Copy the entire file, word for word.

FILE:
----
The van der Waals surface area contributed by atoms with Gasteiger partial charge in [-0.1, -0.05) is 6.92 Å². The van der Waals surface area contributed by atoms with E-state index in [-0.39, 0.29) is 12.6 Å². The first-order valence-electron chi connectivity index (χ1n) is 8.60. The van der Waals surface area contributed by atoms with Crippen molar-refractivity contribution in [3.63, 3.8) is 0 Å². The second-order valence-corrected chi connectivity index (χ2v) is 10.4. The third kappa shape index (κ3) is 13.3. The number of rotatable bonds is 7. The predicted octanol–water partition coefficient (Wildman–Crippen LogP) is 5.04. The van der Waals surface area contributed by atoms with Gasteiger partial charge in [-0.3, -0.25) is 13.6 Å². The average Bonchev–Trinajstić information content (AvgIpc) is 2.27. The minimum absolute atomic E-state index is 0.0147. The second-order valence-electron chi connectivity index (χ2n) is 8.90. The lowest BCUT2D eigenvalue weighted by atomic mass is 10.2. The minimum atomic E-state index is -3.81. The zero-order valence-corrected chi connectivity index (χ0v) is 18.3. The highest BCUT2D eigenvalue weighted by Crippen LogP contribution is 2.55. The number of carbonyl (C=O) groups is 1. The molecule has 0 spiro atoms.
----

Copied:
The van der Waals surface area contributed by atoms with Gasteiger partial charge in [-0.1, -0.05) is 6.92 Å². The van der Waals surface area contributed by atoms with E-state index in [-0.39, 0.29) is 12.6 Å². The first-order valence-electron chi connectivity index (χ1n) is 8.60. The van der Waals surface area contributed by atoms with Crippen molar-refractivity contribution in [3.63, 3.8) is 0 Å². The second-order valence-corrected chi connectivity index (χ2v) is 10.4. The third kappa shape index (κ3) is 13.3. The number of rotatable bonds is 7. The predicted octanol–water partition coefficient (Wildman–Crippen LogP) is 5.04. The van der Waals surface area contributed by atoms with Gasteiger partial charge in [-0.3, -0.25) is 13.6 Å². The average Bonchev–Trinajstić information content (AvgIpc) is 2.27. The minimum absolute atomic E-state index is 0.0147. The second-order valence-electron chi connectivity index (χ2n) is 8.90. The lowest BCUT2D eigenvalue weighted by atomic mass is 10.2. The minimum atomic E-state index is -3.81. The zero-order valence-corrected chi connectivity index (χ0v) is 18.3. The highest BCUT2D eigenvalue weighted by Crippen LogP contribution is 2.55. The number of carbonyl (C=O) groups is 1. The molecule has 0 spiro atoms.